Right, the question we need to be asking is 'Why the hell did we apply for the loan from World bank?', after we got independence? Or was it the systematic 'hand over of the rule' from the Brits to the Indian Congress so that the western countries still keep 'check' on India & its finance? We need a serious thinking!

The salaries Indian engineers get as compared to what the rest of the world (developed one) can send shocks through the brain. Thankfully, our PM considers this as 'development'.
Saandeep Sreerambatla
Saandeep Sreerambatla 路 Jan 7, 2013
Rank A2 - PRO
I think, all our politicians will search for solutions which can take quick action to the problem but they eventually turn out to be a bigger problem at a later point.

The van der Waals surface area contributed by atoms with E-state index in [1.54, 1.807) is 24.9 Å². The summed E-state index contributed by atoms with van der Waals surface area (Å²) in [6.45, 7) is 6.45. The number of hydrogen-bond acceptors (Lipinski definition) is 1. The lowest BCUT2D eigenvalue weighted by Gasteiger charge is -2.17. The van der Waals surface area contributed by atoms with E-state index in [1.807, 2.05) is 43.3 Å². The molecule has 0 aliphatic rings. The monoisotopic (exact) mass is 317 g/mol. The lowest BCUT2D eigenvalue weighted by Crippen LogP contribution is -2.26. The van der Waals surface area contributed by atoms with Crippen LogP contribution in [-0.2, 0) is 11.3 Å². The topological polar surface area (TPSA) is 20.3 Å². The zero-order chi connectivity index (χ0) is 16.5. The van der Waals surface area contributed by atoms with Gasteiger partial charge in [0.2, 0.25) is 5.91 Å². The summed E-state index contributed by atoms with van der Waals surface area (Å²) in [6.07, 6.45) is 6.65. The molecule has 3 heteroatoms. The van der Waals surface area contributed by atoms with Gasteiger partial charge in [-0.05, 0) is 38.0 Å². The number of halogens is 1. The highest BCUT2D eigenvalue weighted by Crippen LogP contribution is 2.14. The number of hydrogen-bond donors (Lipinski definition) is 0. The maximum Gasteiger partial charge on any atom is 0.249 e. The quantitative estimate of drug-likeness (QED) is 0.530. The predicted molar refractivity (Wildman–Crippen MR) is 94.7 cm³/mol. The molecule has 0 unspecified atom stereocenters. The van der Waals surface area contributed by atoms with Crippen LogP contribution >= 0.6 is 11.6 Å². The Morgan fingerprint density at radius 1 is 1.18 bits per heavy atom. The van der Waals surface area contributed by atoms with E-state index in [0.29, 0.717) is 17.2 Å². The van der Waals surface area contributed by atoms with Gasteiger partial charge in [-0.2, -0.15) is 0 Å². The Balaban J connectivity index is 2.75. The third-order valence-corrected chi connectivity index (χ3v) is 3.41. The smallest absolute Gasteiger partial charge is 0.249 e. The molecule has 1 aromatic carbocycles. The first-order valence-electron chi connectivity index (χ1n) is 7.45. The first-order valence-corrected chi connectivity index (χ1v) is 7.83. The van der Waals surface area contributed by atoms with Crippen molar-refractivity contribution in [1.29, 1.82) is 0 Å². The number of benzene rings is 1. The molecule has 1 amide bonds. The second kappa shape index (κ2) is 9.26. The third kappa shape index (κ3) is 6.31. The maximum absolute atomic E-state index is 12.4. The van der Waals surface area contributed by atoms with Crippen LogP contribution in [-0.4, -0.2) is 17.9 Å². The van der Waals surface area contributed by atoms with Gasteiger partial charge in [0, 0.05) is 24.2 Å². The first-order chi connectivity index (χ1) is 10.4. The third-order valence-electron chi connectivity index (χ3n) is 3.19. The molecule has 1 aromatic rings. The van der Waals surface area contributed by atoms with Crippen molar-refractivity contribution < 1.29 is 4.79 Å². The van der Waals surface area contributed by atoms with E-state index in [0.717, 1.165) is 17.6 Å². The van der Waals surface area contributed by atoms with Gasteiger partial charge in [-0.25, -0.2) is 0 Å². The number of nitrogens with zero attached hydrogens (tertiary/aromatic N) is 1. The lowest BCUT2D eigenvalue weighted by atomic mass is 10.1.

This was the case when we opened markets for the world.

To quote a recent example, about 2 years ago our late former chief minister YSR (State Andhra Pradesh) has introduced free power to people which was one of the reason the power companies went into losses.

Now government is seeing different ways to get that money back, one is we are paying sur charge on the power we are using and that adjustment is of last years. I mean we are paying money for the power we used in last year (2011) sept onwards.

The second one is , the way the power bill is calculated is changed which now will make common man suffer.

to give an example one person who is using 120 units was paying around 250 INR , now he has to pay around 650 INR.

So a quick solution for giving power for free for votes or whatever has created a major problem across state.

The FDI is a bigger problem and it is creating bigger problems.